Jerusalem of Skyscrapers? Professor Doron Bar on the City's Changing Population


Sunday, the 28th of Iyyar, marks the 51st anniversary of Jerusalem’s unification. Professor Doron Bar, President of the Schechter Institute of Jewish Studies, and a 7th generation Jerusalemite, tells the story of Jerusalem’s changing population through the lens of his family history. How has Israel’s largest city evolved from a a small group living within the Old City walls to an expansive metropolis?

What would Herzl and Jabotinsky think about how we look after 70 Years? Eitan Cooper on Parshat Behar


The two great proponents of political Zionism – Herzl and Jabotinsky, were both classical liberals, who championed free markets and private property as critical to economic development of the future Jewish State, while underscoring the critical importance of social solidarity. Neither was religious, yet both of them in their Zionist visions called for the implementation of the Biblical Jubilee year as ethical and moral bulwarks in a Jewish State.

Israel and the Jewish People in the 21st Century


Neve Schechter’s Gallery in Tel Aviv is currently exhibiting “Sphere”. Several beautiful spherical paintings around the theme of the Omer Season (Leviticus Ch. 23) by two talented Israeli artists are on display, but what evokes a powerful response are four large screens on which women count to 49 in eerily male voices, each time turning around. Secular Israeli women, grappling with the tradition of counting the Omer, are providing a poignant commentary on the exclusion of women’s voices in Jewish tradition. What does this commentary reflect? Zionism was a revolutionary response to the crisis of Jewish identity in 19th century Europe. The framework of Jewish life that had assured survival for 1,800 years; a semi-autonomous faith community, regulated by Jewish Law and strong familial connections, could no longer swim against the powerful currents of liberal enlightenment, secular nationalism and socialism. 

How Do We Mark a Miracle? Rabbi Prof. David Golinkin on Israel’s 70th Birthday Rabbi Prof. David Golinkin on Israel's 70th Birthday


Are we aware of the miracles surrounding us? Rabbi Professor David Golinkin, President of The Schechter Institutes, shares excerpts of a letter written 70 years ago by the late Binyamin Brenzel. It describes the excitement in Israel following the UN partition vote. Brenzel, who later worked at Schechter until age 100, gives a window into the miraculous nature of the creation of the State of Israel.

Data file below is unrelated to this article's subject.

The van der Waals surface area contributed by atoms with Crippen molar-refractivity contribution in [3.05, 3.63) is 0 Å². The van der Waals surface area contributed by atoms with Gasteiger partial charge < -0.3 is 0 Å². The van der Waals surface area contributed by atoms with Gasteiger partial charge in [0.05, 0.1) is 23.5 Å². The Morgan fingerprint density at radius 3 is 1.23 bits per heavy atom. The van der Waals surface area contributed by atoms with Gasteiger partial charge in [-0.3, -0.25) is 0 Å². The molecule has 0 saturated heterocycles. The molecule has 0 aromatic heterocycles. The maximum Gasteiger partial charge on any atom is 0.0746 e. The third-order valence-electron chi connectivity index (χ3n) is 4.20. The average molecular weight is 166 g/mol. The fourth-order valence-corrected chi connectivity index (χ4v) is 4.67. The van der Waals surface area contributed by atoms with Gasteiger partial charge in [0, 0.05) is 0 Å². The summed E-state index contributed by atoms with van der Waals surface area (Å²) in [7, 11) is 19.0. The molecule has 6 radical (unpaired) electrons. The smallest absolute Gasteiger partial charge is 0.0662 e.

The Destructive Effect of the Partition at the Western Wall on Other Jewish Holy Sites in Israel


We once again witnessed the ridiculousness of the separation between men and women at the Western Wall when female journalists were forced to stand on chairs to see US Vice-President Michael Pence pray at the Western Wall during his recent visit. No one, not even the rabbi of the Western Wall, can explain the benefit or importance of this separation of the sexes.

Are All Women Leaders Feminists? Professor Bat-Sheva Margalit Stern on Women's Leadership


Dr. Bat-Sheva Margalit Stern, associate professor of history at the Schechter Institute of Jewish Studies, contrasts the leadership of Meir, who disavowed feminism, with the leadership of Ada Fishman Maimon, an advocate of feminism, one of the founders of Women Workers Movement and a member of Knesset. Watch the video to learn more about Meir and Maimon’s differing leadership styles.

From a Sacred City to a Capital City (and back again?)


I was born two years prior to the Six-Day War when Jerusalem was still a divided city, with barbed wire and concrete walls separating the two sections. Jerusalem totally changed by the time I grew up. It became a city without borders, an exciting and fascinating place, whose spaces were accessible to everyone. One could experience the city on a personal, one to one basis. My urban encounter spanned the entire city…

Does Justice Have a Gender?


With our return to sovereignty our eyes look towards the legislating body, the Knesset. We demand to find a legal way to end the injustice suffered by the Hebrew woman for generations […] and to allow neither legal nor civil discrimination (Ada Maimon). Ada Maimon, 50 Years of Women’s Workers Movement 1904-1954, Tel Aviv 1956, pp. 218-219. Ada Fishman and her brother, Rabbi Yehuda Leib Fishman, changed their surname in 1949 to Maimon, used henceforth in this article.

Zion Gate-The Battle over Early Zionist Symbols: Between Zion and Zionism, Jerusalem and Tel Aviv-Jaffa


The coupling of the words Zion and Zionism reflects the aspiration to connect the bond between the Jewish People, past and present, and the Land of Israel (poetically referred to as ‘Zion’) to its modern national future as promised by the Zionist idea. This connection was already fixed during the development of nationalist thought in the days of Hibat Zion (‘Love of Zion’), in literary and publicist writings, but gained strength with the rise of the Zionist idea, which transformed the yearning to grace the earth of the Holy Land (Zion) into the establishment of a modern, sovereign national state (Zionism).